University uses BIM for design, construction, and operations as it adds four buildings to its campus
“Even though building management is not our core business, we could see that BIM had the potential to transform that process. Sharing the building model with Xavier University knowing that it’s going to help people get more from those buildings for decades is very satisfying.”
— Andrew Burg Executive of Operations Technology Messer Construction Co.
Founded in 1831 and located in Cincinnati, Ohio, Xavier University’s three colleges offer 85 undergraduate and 11 graduate majors to more than 7,000 students. In less than five years, the university has added four buildings, expanding its total building portfolio by 25%. Xavier University chose local firm Messer Construction Co. to build the new facilities. Determined to stay on schedule and on budget for each of the buildings, Messer used Building Information Modeling (BIM) solutions from Autodesk to help keep the project on track.
BIM allows project teams to use intelligent, 3D models to explore every aspect of a design—before construction. Impressed by the 3D models, Xavier University decided to leverage them in its facilities management solution from FM:Systems, Inc. With support from BIM solutions from Autodesk and FM:Systems throughout the building lifecycle, Messer and Xavier University have been able to:
Save thousands of hours of data entry on facilities management
Make more informed facilities management budgeting decisions
Stay ahead of tight construction schedules
Reduce requests for information (RFIs) with more precise building coordination
As a longtime BIM user, Messer viewed the Xavier University project as one where BIM could deliver extreme value. The firm has found that BIM helps to prevent the kinds of issues that drive up costs and cause delays. Absent a BIM process, Messer saw that problems, such as interferences, were much more likely to be spotted in the field instead of during planning. In a study the firm undertook comparing a number of similar projects, Messer determined that BIM helped to reduce RFIs by as much as 72%, change orders by 42%, and punchlist items by 56%.
“Using BIM on the Xavier University project was a no-brainer for us,” says Andrew Burg, executive of operations technology for Messer. “When you’ve seen what BIM can do, it’s hard to go back to the 2D world. We were faced with some very aggressive schedules, especially for a new residence hall that was started after the first three buildings. Delays and cost increases were not an option, so we turned to our proven BIM process.”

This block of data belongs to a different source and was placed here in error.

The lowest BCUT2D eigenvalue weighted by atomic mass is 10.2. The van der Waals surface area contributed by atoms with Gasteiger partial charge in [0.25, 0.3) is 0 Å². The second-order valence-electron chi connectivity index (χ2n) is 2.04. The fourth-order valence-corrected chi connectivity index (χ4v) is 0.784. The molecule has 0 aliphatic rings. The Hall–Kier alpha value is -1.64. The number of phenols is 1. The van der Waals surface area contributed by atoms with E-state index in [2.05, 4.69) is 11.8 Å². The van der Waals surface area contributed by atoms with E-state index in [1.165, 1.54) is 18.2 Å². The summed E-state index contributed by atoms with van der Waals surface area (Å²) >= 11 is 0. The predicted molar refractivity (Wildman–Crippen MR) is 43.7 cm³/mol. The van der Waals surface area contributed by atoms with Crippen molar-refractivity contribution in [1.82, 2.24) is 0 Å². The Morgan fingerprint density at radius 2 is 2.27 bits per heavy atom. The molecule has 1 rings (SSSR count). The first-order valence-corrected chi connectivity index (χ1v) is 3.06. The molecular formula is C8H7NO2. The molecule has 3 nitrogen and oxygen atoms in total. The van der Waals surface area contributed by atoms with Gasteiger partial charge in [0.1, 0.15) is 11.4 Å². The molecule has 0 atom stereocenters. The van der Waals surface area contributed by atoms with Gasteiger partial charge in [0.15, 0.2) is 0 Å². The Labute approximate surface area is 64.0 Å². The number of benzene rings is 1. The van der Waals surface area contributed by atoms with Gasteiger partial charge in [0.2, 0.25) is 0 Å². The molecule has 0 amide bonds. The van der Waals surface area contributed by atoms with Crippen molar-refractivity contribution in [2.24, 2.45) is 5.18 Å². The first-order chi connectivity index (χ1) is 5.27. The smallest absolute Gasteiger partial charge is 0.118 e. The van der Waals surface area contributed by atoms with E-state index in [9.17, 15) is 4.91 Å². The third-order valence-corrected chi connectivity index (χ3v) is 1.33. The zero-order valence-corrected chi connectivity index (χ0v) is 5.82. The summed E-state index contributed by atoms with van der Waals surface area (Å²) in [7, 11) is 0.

For three of the four buildings, the design teams used Autodesk BIM solutions, including RevitArchitecture software, to create intelligent, 3D architectural and structural building models. They then shared their models with Messer. Working with BIM solutions from Autodesk, Messer enhanced the models with the details required for construction.
For the design of the first building, traditional 2D design tools were used. Burg explains how Messer shifted to a BIM process: “The design team on one of the buildings, the new Central Utility Plant, was not up to speed on BIM when the design was done. We wound up taking the 2D designs and shifting to BIM software to create a 3D model of the building. You could view that as duplicate work, but we didn’t. We saw it as an investment. The returns take the form of smoother project execution, fewer RFIs, and a better quality building.”
The path to better projects
Messer has documented that when projects are designed in BIM by all design disciplines and contract documents are produced from the design models, the firm can see a reduction in RFIs of up to 52%, when compared to projects where the model was created from the contract documents after the fact. That’s because as design teams work together from a model, it’s easier for them to see problems, such as minor interferences, and correct them as the design progresses. Design reviews also go better. Clients can visualize the design more clearly and provide feedback earlier in the process.